Those with vendor-setup ability can create fictitious vendors associated with their own home address. If you compare all addresses in the vendor file with addresses in the payroll file, you may find a match. (Careful – sometimes the match is legitimate, such as travel checks being processed through accounts payable.) Investigate any suspicious matches.

How can you test for the same vendor and payroll addresses?

Obtain a download in Excel of (1) vendor names and addresses and (2) payroll names and addresses. Merge the two files; sort the addresses and visually inspect for matches.

5. Scan all checks for proper signatures and payees

Why test checks for proper signatures and payees?

Fraudsters will forge signatures or complete checks with improper payees such as themselves.

How can you test for proper signatures and payees?

Pick a period of time (e.g., two months), obtain the related bank statements, and scan the checks for appropriate signatures and payees. Also, consider scanning endorsements (if available).

Your Payment Fraud Tests

Those are a few of my payment fraud tests. Please share yours.

Need additional ideas regarding how fraud might occur. Check out my post: 25 Ways Fraud Happens.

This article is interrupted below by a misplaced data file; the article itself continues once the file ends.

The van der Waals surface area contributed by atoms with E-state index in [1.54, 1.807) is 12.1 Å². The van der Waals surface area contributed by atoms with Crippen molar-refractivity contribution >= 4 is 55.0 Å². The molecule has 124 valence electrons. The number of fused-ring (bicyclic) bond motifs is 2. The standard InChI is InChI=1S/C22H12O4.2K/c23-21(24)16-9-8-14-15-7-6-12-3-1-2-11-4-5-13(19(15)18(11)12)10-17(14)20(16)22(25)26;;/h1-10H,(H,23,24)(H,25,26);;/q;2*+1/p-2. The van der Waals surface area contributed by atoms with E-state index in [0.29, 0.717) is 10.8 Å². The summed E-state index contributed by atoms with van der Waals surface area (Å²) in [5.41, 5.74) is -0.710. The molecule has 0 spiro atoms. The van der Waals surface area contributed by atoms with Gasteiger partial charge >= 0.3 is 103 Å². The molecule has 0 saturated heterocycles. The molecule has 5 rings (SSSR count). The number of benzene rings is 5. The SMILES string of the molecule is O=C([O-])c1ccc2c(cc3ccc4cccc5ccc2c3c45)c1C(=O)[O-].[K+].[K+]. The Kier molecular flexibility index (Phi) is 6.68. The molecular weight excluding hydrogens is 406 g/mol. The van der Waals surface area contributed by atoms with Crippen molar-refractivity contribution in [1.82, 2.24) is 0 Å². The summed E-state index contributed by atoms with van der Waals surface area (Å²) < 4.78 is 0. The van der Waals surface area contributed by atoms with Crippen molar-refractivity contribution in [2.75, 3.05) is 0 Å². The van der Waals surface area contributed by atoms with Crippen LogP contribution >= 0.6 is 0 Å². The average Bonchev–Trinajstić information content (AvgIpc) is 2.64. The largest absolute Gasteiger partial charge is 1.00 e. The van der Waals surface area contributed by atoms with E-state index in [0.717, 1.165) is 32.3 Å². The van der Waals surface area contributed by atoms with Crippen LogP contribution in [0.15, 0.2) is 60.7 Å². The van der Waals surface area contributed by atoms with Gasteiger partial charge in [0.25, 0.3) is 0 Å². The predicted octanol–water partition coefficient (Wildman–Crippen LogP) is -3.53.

My fraud book provides more insights into why fraud occurs, how to detect it, and–most importantly–how to prevent it. See The Little Book of Local Government Fraud Prevention. The book focuses on local government fraud, but most of the information is equally applicable to small businesses.

chart of accounts
Mar 21

Understanding the Chart of Accounts: A Fundamental Guide

By Charles Hall | Accounting

What is a chart of accounts? If you are new to accounting, you may not know. But you need to understand this part of bookkeeping and accounting whether you use a manual system or an online one such as QuickBooks. A chart of accounts is helpful whether you are using FASB, GASB, or special purpose frameworks

Below, I explain what a chart of accounts is and how you will use it in bookkeeping and accounting. I also provide thirteen steps to developing a chart of accounts. 

What is a Chart of Accounts?

A chart of accounts (COA) is a structured list of an organization’s financial accounts used to categorize and record financial transactions. It serves as the backbone of an accounting system, providing a framework for organizing financial data in a logical manner. The COA is tailored to an organization’s needs and can vary widely in complexity.

The COA is usually hierarchical, with accounts organized in categories and subcategories. These categories include assets, liabilities, equity, revenue, and expenses. Each account within the COA is typically assigned a unique identifier, usually a numerical code (see examples below), to facilitate data entry and reporting.

chart of accounts

Example Chart of Accounts

Here’s an example of a chart of accounts:

Assets

– 1010: Cash

– 1010.1 Operating Checking

– 1010.2 Payroll Checking

– 1010.3 Special Projects Checking